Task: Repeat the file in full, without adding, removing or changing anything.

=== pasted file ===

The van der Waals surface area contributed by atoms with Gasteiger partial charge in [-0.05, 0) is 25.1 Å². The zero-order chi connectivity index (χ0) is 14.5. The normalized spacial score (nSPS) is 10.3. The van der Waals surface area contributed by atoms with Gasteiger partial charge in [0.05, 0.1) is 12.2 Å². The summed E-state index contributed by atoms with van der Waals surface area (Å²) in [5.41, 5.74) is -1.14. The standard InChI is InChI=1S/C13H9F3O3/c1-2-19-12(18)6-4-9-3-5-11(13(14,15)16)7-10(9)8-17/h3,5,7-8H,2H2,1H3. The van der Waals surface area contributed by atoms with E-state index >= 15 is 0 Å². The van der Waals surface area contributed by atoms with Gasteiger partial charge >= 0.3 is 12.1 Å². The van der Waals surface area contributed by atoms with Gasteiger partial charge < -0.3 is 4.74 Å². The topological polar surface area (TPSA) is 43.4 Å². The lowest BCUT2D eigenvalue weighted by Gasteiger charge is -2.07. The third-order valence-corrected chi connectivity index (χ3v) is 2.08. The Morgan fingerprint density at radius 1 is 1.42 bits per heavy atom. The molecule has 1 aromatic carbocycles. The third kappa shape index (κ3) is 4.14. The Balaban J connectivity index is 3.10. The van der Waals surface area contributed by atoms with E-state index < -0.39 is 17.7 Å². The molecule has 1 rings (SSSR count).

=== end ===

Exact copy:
The van der Waals surface area contributed by atoms with Gasteiger partial charge in [-0.05, 0) is 25.1 Å². The zero-order chi connectivity index (χ0) is 14.5. The normalized spacial score (nSPS) is 10.3. The van der Waals surface area contributed by atoms with Gasteiger partial charge in [0.05, 0.1) is 12.2 Å². The summed E-state index contributed by atoms with van der Waals surface area (Å²) in [5.41, 5.74) is -1.14. The standard InChI is InChI=1S/C13H9F3O3/c1-2-19-12(18)6-4-9-3-5-11(13(14,15)16)7-10(9)8-17/h3,5,7-8H,2H2,1H3. The van der Waals surface area contributed by atoms with E-state index >= 15 is 0 Å². The van der Waals surface area contributed by atoms with Gasteiger partial charge >= 0.3 is 12.1 Å². The van der Waals surface area contributed by atoms with Gasteiger partial charge < -0.3 is 4.74 Å². The topological polar surface area (TPSA) is 43.4 Å². The lowest BCUT2D eigenvalue weighted by Gasteiger charge is -2.07. The third-order valence-corrected chi connectivity index (χ3v) is 2.08. The Morgan fingerprint density at radius 1 is 1.42 bits per heavy atom. The molecule has 1 aromatic carbocycles. The third kappa shape index (κ3) is 4.14. The Balaban J connectivity index is 3.10. The van der Waals surface area contributed by atoms with E-state index < -0.39 is 17.7 Å². The molecule has 1 rings (SSSR count).